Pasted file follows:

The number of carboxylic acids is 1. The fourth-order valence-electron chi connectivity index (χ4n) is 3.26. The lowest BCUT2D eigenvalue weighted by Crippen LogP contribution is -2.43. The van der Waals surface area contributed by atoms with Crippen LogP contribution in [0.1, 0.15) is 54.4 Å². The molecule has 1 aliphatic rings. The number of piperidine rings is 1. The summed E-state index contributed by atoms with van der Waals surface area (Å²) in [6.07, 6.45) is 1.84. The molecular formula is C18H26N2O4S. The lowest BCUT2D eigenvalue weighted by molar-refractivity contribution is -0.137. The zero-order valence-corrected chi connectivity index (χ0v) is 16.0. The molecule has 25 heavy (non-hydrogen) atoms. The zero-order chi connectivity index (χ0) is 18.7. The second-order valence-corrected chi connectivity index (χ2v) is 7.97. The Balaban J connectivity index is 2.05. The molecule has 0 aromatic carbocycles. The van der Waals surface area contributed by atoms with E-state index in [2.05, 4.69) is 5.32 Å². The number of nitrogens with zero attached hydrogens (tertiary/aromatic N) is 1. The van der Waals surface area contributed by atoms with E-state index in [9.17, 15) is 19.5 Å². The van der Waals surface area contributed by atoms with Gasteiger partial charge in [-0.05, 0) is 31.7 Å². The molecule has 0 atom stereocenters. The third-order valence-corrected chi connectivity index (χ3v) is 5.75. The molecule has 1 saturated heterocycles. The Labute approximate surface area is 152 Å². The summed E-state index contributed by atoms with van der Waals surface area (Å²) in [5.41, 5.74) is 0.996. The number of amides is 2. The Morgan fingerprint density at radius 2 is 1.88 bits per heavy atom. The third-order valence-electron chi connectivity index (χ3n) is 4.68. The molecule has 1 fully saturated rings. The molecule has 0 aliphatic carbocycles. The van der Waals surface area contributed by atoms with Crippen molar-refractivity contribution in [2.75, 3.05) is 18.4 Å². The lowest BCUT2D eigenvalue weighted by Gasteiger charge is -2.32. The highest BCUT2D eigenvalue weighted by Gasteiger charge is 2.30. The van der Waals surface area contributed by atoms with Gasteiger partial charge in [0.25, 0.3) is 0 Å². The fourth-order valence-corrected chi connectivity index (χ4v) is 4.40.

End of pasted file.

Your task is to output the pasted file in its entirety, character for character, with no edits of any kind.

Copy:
The number of carboxylic acids is 1. The fourth-order valence-electron chi connectivity index (χ4n) is 3.26. The lowest BCUT2D eigenvalue weighted by Crippen LogP contribution is -2.43. The van der Waals surface area contributed by atoms with Crippen LogP contribution in [0.1, 0.15) is 54.4 Å². The molecule has 1 aliphatic rings. The number of piperidine rings is 1. The summed E-state index contributed by atoms with van der Waals surface area (Å²) in [6.07, 6.45) is 1.84. The molecular formula is C18H26N2O4S. The lowest BCUT2D eigenvalue weighted by molar-refractivity contribution is -0.137. The zero-order valence-corrected chi connectivity index (χ0v) is 16.0. The molecule has 25 heavy (non-hydrogen) atoms. The zero-order chi connectivity index (χ0) is 18.7. The second-order valence-corrected chi connectivity index (χ2v) is 7.97. The Balaban J connectivity index is 2.05. The molecule has 0 aromatic carbocycles. The van der Waals surface area contributed by atoms with E-state index in [2.05, 4.69) is 5.32 Å². The number of nitrogens with zero attached hydrogens (tertiary/aromatic N) is 1. The van der Waals surface area contributed by atoms with E-state index in [9.17, 15) is 19.5 Å². The van der Waals surface area contributed by atoms with Gasteiger partial charge in [-0.05, 0) is 31.7 Å². The molecule has 0 atom stereocenters. The third-order valence-corrected chi connectivity index (χ3v) is 5.75. The molecule has 1 saturated heterocycles. The Labute approximate surface area is 152 Å². The summed E-state index contributed by atoms with van der Waals surface area (Å²) in [5.41, 5.74) is 0.996. The number of amides is 2. The Morgan fingerprint density at radius 2 is 1.88 bits per heavy atom. The third-order valence-electron chi connectivity index (χ3n) is 4.68. The molecule has 1 fully saturated rings. The molecule has 0 aliphatic carbocycles. The van der Waals surface area contributed by atoms with Crippen molar-refractivity contribution in [2.75, 3.05) is 18.4 Å². The lowest BCUT2D eigenvalue weighted by Gasteiger charge is -2.32. The highest BCUT2D eigenvalue weighted by Gasteiger charge is 2.30. The van der Waals surface area contributed by atoms with Gasteiger partial charge in [0.25, 0.3) is 0 Å². The fourth-order valence-corrected chi connectivity index (χ4v) is 4.40.